Algonquin's Elise Howard hosted a gathering last night in celebration of Wendy Lamb's retirement as v-p and publishing director of her eponymous imprint at Random House Children’s Books. Pictured: (l.-r.) Joan Slattery, Knopf editor-turned-librarian; Nancy Paulson, publisher of her own imprint at PRH; Wendy Lamb; Elise Howard; Chronicle publisher Ginee Seo; Knopf's Nancy Siscoe; Crown's Phoebe Yeh; and Penguin's Stacey Barney.

Bookstore Video: 'Show Your High Street Some Love!'

British bookseller Village Books in Dulwich "has bagged itself a starring role in this year's newly released Visa UK Christmas advert, which includes one of the store's booksellers singing a solo passage from Queen's 'Somebody to Love,' " the Bookseller reported. The indie, one of 13 shopkeepers featured in the ad, "not only made the final edit but one of its staff, Ella Bucknall, was chosen to close the production by singing the last lines" of the song.

Describing the experience of singing on camera as "nerve wracking," Bucknell said she'd had no formal training "apart from singing in the shower," but that it was exciting to be included.

Village Books owner Hazel Broadfoot told the Bookseller that the shop was approached "out of the blue" a couple of weeks ahead of filming, and the experience turned out to be "a completely different world" and great fun, with the shoot taking just shy of five hours. She added: "Ella's singing was superb," and noted that the shop has already received an uptick in sales.


Chalkboard of the Day: Bards Alley

"Don't forget your reading glasses," noted Bards Alley, Vienna, Va., on its sidewalk chalkboard, which was featured yesterday on the bookshop's Facebook page, along with this sound advice: "It's #Winesday, and we all know what that means: It's time to break out the reading glasses! Drop by between four and six to take advantage of our happy hour specials...."


IPG Adds 11 Publishers

Independent Publishers Group has added 11 more publishers to its distribution programs:

Health Administration Press, a division of the Foundation of the American College of Healthcare Executives, joined the academic and professional program, effective October 1. HAP is dedicated to fostering healthcare management excellence and producing high-quality content, written by experts in healthcare management.

Trafalgar Square Publishing, IPG's international distribution division, has added several publishers:
G2 Entertainment, one of the U.K.'s premier sports and special interest publishers, effective September 1.
The Indigo Press, publisher of literary fiction and non-fiction and founded by several publishing veterans, effective October 1.
Scandinavia Publishing House, Copenhagen, Denmark, a publishing house specializing in illustrated children's books, Bibles, and inspirational books and gift books for the Christian market, effective October 1.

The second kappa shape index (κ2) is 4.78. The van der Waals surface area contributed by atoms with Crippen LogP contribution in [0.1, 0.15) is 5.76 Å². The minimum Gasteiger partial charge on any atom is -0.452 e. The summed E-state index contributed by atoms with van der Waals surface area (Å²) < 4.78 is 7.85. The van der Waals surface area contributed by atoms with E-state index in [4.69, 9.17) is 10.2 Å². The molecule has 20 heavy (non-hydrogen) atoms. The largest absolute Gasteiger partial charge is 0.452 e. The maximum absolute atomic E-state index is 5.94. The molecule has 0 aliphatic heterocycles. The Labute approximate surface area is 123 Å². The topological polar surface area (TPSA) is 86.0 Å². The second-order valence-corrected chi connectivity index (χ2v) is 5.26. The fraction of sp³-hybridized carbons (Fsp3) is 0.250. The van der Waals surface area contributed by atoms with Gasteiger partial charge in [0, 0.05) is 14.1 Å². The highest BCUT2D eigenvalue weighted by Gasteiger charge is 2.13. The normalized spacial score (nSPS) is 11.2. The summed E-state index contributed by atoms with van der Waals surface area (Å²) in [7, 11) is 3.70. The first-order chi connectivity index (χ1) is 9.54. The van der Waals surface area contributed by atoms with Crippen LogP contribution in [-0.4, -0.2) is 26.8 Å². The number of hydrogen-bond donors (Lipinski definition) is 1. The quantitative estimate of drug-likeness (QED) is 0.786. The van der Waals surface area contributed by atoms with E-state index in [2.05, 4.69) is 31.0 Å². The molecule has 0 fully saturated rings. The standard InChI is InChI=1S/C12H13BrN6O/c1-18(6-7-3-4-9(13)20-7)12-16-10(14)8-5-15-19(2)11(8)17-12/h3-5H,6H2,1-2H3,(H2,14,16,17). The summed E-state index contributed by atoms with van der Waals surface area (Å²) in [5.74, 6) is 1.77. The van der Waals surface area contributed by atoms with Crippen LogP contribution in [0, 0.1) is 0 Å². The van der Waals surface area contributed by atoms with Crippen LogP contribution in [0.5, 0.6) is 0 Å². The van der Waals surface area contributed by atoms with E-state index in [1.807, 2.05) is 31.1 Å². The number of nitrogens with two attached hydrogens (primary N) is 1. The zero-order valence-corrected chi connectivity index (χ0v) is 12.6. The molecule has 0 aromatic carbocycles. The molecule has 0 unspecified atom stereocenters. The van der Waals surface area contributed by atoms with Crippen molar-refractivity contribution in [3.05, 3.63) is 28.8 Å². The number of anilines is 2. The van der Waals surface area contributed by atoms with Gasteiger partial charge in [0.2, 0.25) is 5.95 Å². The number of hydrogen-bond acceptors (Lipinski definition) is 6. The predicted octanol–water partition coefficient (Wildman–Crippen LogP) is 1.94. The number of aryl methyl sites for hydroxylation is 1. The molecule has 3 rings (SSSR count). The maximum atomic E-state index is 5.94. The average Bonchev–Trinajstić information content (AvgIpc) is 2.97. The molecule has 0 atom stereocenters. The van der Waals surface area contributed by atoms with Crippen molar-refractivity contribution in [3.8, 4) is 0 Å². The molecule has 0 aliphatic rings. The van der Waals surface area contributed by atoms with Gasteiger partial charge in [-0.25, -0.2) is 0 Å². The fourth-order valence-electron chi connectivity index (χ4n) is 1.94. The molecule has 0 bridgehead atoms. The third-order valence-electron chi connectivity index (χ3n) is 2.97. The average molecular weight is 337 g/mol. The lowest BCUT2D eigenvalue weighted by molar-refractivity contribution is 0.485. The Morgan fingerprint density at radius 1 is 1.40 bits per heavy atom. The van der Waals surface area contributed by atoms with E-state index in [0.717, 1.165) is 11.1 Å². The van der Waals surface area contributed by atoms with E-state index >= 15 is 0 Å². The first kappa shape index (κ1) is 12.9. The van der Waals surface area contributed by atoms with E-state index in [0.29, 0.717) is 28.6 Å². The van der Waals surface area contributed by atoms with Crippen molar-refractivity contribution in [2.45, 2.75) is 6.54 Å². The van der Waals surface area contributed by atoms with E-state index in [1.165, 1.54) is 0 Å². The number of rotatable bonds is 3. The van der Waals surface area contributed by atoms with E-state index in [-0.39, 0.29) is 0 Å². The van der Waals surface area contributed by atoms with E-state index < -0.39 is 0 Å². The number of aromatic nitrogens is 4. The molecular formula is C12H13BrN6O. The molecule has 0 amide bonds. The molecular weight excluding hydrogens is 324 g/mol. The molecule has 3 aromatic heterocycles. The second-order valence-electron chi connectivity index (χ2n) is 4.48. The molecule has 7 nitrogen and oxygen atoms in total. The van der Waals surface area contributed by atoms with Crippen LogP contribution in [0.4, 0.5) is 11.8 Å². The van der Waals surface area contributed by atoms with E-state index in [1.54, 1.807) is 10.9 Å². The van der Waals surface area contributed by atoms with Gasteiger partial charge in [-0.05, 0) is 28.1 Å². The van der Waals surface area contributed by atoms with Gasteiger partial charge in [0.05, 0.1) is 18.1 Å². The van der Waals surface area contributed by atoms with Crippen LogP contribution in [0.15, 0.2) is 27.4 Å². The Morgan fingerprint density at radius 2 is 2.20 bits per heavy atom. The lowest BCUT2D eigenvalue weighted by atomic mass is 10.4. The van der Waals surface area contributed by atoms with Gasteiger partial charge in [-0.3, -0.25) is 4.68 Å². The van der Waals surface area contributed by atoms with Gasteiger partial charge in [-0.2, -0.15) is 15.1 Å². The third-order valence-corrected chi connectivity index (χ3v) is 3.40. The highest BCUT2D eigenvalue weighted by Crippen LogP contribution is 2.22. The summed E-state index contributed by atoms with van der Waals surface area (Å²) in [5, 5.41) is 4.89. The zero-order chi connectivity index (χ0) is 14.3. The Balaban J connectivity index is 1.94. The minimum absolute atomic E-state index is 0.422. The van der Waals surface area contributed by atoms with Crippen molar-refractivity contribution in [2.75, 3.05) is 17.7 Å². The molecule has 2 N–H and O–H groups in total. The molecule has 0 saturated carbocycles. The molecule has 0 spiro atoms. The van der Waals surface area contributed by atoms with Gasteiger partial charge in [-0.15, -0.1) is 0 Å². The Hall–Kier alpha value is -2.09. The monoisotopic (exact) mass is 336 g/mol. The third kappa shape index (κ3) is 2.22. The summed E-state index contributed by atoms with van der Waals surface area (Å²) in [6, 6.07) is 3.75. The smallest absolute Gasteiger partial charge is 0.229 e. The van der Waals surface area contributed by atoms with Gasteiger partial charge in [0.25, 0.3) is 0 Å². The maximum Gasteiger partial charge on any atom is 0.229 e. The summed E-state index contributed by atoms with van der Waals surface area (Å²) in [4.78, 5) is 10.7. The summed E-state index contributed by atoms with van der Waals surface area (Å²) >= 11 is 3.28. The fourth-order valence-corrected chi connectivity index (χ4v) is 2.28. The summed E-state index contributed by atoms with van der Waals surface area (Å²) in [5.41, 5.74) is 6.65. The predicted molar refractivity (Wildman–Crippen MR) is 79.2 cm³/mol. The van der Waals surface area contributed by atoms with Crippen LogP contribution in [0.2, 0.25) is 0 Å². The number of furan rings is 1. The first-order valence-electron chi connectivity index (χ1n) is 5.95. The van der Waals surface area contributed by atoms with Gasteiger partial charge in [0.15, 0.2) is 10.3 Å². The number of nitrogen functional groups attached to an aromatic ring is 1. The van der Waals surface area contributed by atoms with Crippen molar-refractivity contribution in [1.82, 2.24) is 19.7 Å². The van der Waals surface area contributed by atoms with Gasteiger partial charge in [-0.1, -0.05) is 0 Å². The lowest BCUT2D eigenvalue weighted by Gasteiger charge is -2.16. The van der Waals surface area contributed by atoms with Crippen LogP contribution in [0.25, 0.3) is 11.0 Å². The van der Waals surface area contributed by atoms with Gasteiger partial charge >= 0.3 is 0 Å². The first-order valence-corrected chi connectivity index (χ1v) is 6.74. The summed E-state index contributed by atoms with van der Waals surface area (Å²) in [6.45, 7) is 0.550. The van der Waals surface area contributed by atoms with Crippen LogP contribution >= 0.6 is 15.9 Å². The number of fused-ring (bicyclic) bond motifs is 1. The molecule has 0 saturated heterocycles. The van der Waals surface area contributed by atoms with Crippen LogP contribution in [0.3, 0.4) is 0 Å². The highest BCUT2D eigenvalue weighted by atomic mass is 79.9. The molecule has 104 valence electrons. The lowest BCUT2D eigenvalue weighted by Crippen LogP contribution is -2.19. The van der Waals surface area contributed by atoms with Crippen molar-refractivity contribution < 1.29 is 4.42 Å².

In January, Trafalgar Square Publishing will be the official vendor of record in the U.S. and Canada for:
Wacky Bee Books, which publishes books for children ages 5 to 12.
Duckbill Books, an Indian, multi-award winning children's book publisher with books aimed at independent readers up to young adults.
Trigger Publishing, which is devoted to opening conversations about mental health and wellbeing and is chaired by former Quarto CEO and Sterling president Marcus Leaver.

IPG has added:

Elva Resa Publishing, founded in 1997 and specializing in resources for adults and children about military family life, effective September 1.
Vesuvian Media Group, a books-to-film corporation dedicated to creating quality entertainment across literary and visual arts, effective September 1.

IPG's Midpoint Trade Books began distribution of Dram Good Books, Ltd, publisher of the world's leading whisky guide, Jim Murray's Whisky Bible, on October 1.

IPG Art began distribution of Royal Collins Publishing Group Inc., an eclectic publisher of titles on Chinese art and other scholarly topics, on October 1.


Personnel Changes at Eerdmans; S&S; Coffee House Press

Laura Bardolph Hubers has been promoted to director of marketing and publicity at Wm. B. Eerdmans Publishing Company. She joined the company in 2012 as copywriter and has since been promoted to the positions of publicist and publicity manager.

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Rebecca Suss has been promoted to associate manager, corporate communications, at Simon & Schuster. She was formerly corporate communications associate and joined the department as an assistant in 2017.

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At Coffee House Press:

Nica Carrillo is leaving her position as marketing and sales manager, effective November 15. She will join Epsilon Agency as a client account executive.

Marit Swanson is joining Coffee House Press as marketing and sales manager. She was formerly marketing coordinator for Consortium Book Sales and Distribution.


Media and Movies

Media Heat: Judd Apatow on Real Time with Bill Maher

Tomorrow:
HBO's Real Time with Bill Maher: Judd Apatow, editor of It's Garry Shandling's Book (Random House, $40, 9780525510840).


This Weekend on Book TV: John Lithgow

Book TV airs on C-Span 2 this weekend from 8 a.m. Saturday to 8 a.m. Monday and focuses on political and historical books as well as the book industry. The following are highlights for this coming weekend. For more information, go to Book TV's website.

Saturday, November 9
6:20 p.m. Keeanga-Yamahtta Taylor, author of Race for Profit: How Banks and the Real Estate Industry Undermined Black Homeownership (University of North Carolina Press, $30, 9781469653662).

8:50 p.m. John Lithgow, author of Dumpty: The Age of Trump in Verse (Chronicle Prism, $19.95, 9781452182759).

10 p.m. Newt Gingrich, author of Trump vs. China: Facing America's Greatest Threat (Center Street, $28, 9781546085072). (Re-airs Sunday at 9 p.m. and Monday at 12 a.m. and 3 a.m.)